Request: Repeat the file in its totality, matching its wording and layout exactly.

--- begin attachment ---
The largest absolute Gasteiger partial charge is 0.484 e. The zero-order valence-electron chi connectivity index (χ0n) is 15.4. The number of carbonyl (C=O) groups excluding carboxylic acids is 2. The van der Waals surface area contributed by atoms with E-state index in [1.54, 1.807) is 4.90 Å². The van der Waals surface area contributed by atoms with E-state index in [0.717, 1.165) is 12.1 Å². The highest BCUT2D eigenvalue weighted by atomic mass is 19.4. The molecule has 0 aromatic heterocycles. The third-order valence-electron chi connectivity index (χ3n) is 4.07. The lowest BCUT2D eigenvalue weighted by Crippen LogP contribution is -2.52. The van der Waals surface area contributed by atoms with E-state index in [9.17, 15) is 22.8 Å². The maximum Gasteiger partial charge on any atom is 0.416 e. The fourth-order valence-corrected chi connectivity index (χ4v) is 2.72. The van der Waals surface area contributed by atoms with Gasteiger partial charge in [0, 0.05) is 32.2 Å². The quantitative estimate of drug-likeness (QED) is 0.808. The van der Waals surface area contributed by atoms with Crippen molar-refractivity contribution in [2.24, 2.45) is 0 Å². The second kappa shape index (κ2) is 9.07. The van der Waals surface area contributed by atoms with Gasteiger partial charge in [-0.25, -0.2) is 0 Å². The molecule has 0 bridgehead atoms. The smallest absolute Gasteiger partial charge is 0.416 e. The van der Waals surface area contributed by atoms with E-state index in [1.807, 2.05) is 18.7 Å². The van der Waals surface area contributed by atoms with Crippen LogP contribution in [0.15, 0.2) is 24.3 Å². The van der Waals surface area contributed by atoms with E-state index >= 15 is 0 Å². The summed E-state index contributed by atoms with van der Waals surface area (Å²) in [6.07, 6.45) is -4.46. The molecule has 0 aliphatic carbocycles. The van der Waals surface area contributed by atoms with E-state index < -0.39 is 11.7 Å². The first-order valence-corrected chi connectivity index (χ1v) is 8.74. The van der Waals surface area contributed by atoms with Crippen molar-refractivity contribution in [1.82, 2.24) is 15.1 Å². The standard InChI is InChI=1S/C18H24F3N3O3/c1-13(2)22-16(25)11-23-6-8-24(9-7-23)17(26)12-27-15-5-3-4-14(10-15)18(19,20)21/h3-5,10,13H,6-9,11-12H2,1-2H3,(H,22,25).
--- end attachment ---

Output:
The largest absolute Gasteiger partial charge is 0.484 e. The zero-order valence-electron chi connectivity index (χ0n) is 15.4. The number of carbonyl (C=O) groups excluding carboxylic acids is 2. The van der Waals surface area contributed by atoms with E-state index in [1.54, 1.807) is 4.90 Å². The van der Waals surface area contributed by atoms with E-state index in [0.717, 1.165) is 12.1 Å². The highest BCUT2D eigenvalue weighted by atomic mass is 19.4. The molecule has 0 aromatic heterocycles. The third-order valence-electron chi connectivity index (χ3n) is 4.07. The lowest BCUT2D eigenvalue weighted by Crippen LogP contribution is -2.52. The van der Waals surface area contributed by atoms with E-state index in [9.17, 15) is 22.8 Å². The maximum Gasteiger partial charge on any atom is 0.416 e. The fourth-order valence-corrected chi connectivity index (χ4v) is 2.72. The van der Waals surface area contributed by atoms with Gasteiger partial charge in [0, 0.05) is 32.2 Å². The quantitative estimate of drug-likeness (QED) is 0.808. The van der Waals surface area contributed by atoms with Crippen molar-refractivity contribution in [2.24, 2.45) is 0 Å². The second kappa shape index (κ2) is 9.07. The van der Waals surface area contributed by atoms with Gasteiger partial charge in [-0.25, -0.2) is 0 Å². The molecule has 0 bridgehead atoms. The smallest absolute Gasteiger partial charge is 0.416 e. The van der Waals surface area contributed by atoms with E-state index in [1.807, 2.05) is 18.7 Å². The van der Waals surface area contributed by atoms with Crippen LogP contribution in [0.15, 0.2) is 24.3 Å². The van der Waals surface area contributed by atoms with E-state index >= 15 is 0 Å². The summed E-state index contributed by atoms with van der Waals surface area (Å²) in [6.07, 6.45) is -4.46. The molecule has 0 aliphatic carbocycles. The van der Waals surface area contributed by atoms with E-state index < -0.39 is 11.7 Å². The first-order valence-corrected chi connectivity index (χ1v) is 8.74. The van der Waals surface area contributed by atoms with Crippen molar-refractivity contribution in [1.82, 2.24) is 15.1 Å². The standard InChI is InChI=1S/C18H24F3N3O3/c1-13(2)22-16(25)11-23-6-8-24(9-7-23)17(26)12-27-15-5-3-4-14(10-15)18(19,20)21/h3-5,10,13H,6-9,11-12H2,1-2H3,(H,22,25).